Intuit polled its readers to find out their worst company parties, and the answers included a story about a frat house run amok where co-workers made out, a door was broken, people got in screaming fights and someone walked in on the sales director while urinating. It’s all fun and games until someone gets walked in on going to the bathroom.
Let’s handle the most important thing first. To plan a successful company-sponsored event, put up signs designated where the bathroom is. Next, cover a few basics about safety, legalities and alcohol. But perhaps most importantly, you need to plan a civilized and incredibly fun experience that your staff will be buzzing about for months.
Swimming pools should be off limits to company parties to prevent an impending disaster. Too much alcohol and an open pool with a few rowdy co-workers is not a good combination. Get some signage to indicate it’s off limits and lock your gate with a padlock to deter the free spirited. Besides, do you really want to see what your employees look like in their skivvies? That’s a sight you just can’t unsee at your next roundtable meeting.
If you want a solid turn-out at your company-sponsored event, make sure to invite spouses. You’ll not only see a higher turn-out, but spouses can also make it more fun. They’re prone to telling you some stories about your employees and lighten the mood. Besides, happy spouses make happy employees. A study from Washington University in St. Louis suggests a spouse’s personality and disposition can impact their partner’s success. Ignoring the spouse who loves a good party and hates being left out could result in a terrible performance on Monday morning.
An event isn’t fun just because people show up and start hanging out. If you want to avoid your employees making up excuses to get out of your next party, then plan a wow factor. Hire a great band, have an unusual attraction like an ice sculptor design something on the spot or book a comedian to entertain the crowd. Follow the wow by making a speech about your company’s success or recognizing your employees’ hard work to cement a positive and lasting impression.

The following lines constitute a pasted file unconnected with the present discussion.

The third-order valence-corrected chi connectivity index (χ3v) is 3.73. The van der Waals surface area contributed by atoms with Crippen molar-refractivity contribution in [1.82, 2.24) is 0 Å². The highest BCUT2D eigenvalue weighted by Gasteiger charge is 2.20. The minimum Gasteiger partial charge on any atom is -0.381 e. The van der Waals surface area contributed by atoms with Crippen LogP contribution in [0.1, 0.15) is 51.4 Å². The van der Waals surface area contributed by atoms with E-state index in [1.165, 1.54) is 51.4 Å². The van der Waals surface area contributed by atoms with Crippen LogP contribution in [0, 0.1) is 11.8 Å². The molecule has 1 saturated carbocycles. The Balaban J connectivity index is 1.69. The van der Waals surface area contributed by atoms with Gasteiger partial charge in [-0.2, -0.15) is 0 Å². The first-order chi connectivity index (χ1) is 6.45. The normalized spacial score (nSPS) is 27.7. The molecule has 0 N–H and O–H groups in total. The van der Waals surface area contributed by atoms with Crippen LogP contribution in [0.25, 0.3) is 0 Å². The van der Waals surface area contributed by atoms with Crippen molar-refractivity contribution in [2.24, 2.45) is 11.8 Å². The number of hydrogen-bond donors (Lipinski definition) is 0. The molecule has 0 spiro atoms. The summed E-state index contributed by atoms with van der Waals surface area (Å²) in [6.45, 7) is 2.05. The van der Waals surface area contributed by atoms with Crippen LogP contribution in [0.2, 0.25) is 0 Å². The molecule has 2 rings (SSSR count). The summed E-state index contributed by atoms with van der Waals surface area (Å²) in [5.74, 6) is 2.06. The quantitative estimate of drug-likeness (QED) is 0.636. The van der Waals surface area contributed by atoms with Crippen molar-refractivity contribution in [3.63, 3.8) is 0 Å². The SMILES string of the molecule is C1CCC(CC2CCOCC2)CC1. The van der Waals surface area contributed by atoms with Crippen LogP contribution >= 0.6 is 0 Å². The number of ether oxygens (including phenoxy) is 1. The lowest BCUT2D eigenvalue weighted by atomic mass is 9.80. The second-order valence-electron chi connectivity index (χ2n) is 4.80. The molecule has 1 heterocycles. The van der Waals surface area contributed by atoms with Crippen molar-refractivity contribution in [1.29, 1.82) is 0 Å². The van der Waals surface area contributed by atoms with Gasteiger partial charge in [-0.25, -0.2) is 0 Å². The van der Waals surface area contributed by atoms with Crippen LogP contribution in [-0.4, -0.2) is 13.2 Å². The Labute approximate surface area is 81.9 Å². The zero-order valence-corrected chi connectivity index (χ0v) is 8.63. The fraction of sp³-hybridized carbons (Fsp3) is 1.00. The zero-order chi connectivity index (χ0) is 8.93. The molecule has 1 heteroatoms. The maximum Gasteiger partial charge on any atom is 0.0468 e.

Your event should be fun, but free and clear of any cheese factor. Unless you have a high-energy staff that loves being the center of attention, skip the karaoke machine and charades table. No one wants to be put on the spot to play lame party games. If you’re not sure, send out an informal survey to ask what your crew would like to do for a good time. Setting up a bowling lane or bocce ball court offers a unique alternative and creates the opportunity for a competitive evening.
Drinking can be a festive way to relax and break the ice, but it also can cause some problems if your employees take it too far. Think back to the last time you all went out to a bar. Now, amplify your memories times one hundred, and you’ll see the accounting department doing shots off each other’s stomachs and the social media director professing her love for the marketing executive down the hall. It could get ugly.
Now let’s figure out the legal implications. According to Lawyers.com, unless you are an alcohol vendor, it’s unlikely your company will be held responsible for any injuries caused by drunk employees. However, your state may vary on its laws of party hosts being responsible for drunk guests and their reckless behavior. Your best bet is to make sure everyone stays in line and gets home safely.
Send out a company wide memo before your event, but keep it light and cheerful. Ask employees to have fun but to behave responsibly and only drink a respectable amount. Arrange complimentary rides home through a designated driving service or system like Uber. Ask the bartender to either weaken the drinks of repeat customers or decline service altogether to those who seem inebriated.
As your party is winding down and everyone is having a nice time, remember to toast to your event’s success.
“Just wanted to say “WOW!” Our group has had many speakers over the years, but none the likes of Mike Kerr.”
Richard Dansereau, President, NAPA Autopro BDG
“Michael Kerr is one of the best speakers I have seen. I highly recommend him!”
Veronica D. Bouvier, Executive Vice President and Chief Financial Officer, Aspen Properties Ltd.
“Mike held the full attention of our senior management team for a full FOUR hour
presentation – no small accomplishment!”
Martine Rothblatt, CEO, United Therapeutics